Actress and singer Angelina Reaux met Leonard Bernstein completely by accident. She became his protégé almost immediately afterward.
At a screening of Franco Zeffirelli's La Traviata, during which Reaux sat by chance directly in front of Bernstein, the giant of American music invited a group from the theater back to his apartment. To Reaux's great surprise, once she was properly introduced to Bernstein, he remarked with his characteristic vivacity, "Angelina Reaux? I know you!" That was the beginning of their long friendship.
Bernstein had first made a name for himself with his musical On the Town. His success soon continued with such classics as Candide and the legendary West Side Story. Besides composing, Bernstein also brushed shoulders with other American celebrities like Boris Karloff when he worked on film scores and as a conductor. During one such engagement, Bernstein hand-picked Reaux for the role of Mimi in his 1987 production of La Bohème in Rome.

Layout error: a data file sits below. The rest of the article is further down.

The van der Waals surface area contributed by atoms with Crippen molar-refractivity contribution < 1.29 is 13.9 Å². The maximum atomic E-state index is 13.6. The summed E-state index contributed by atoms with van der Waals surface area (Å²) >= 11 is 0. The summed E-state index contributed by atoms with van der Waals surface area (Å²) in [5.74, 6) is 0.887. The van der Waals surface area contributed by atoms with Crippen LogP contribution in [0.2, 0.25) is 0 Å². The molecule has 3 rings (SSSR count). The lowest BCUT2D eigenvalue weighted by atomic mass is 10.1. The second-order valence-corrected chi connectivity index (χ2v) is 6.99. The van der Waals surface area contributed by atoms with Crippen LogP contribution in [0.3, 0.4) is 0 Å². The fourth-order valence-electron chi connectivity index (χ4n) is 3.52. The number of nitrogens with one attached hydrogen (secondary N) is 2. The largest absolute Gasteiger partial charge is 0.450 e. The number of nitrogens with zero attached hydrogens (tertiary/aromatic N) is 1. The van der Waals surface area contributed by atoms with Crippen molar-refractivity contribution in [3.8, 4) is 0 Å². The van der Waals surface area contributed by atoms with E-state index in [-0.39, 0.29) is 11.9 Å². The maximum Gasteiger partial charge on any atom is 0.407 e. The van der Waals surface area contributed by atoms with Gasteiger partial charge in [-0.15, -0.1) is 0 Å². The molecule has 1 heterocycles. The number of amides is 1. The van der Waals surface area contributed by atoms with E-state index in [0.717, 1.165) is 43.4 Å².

She recalls the many lessons that Bernstein taught her throughout their years together.
"'Remember the joy of music,' he would say, 'the joy of life,'" she recalls. "He infused life into every single thing that he did. And everything became so visceral and so vibrant when you were performing with him."
This vibrancy no doubt comes from another of Bernstein's guiding principles, and one which he imparted to Reaux as well: Do not allow them to put you in a box.
"Follow your instincts," he told her, "and don't ask for permission to be who you are."
Among Reaux's performances with Bernstein, her role as Francesca in West Side Story the only time Bernstein ever conducted the film score stands out among the rest. She remembers the wonderful energy he brought to the production.
"He was like a child in a candy store," she says, "He was absolutely ecstatic. I mean, it was unbelievable!"
Reaux continued to find Bernstein's intelligent enthusiastic spirit mesmerizing. She recalls how, at a dinner party, Bernstein held conversations with other guests about baseball or a symphony he had just conducted in Europe, while simultaneously talking with her about music. She was dumbfounded.
She thought, "How can he keep up all these conversations and juggle them at the same time?" But, as she reminds us, "He was just filled with all of life, and all of the world."
Bernstein changed Reaux's life forever, much as he changed the lives of countless Americans he never met by chance at the theater. His music, from Broadway to Hollywood, is a testament to the indomitable spirit of a true American master.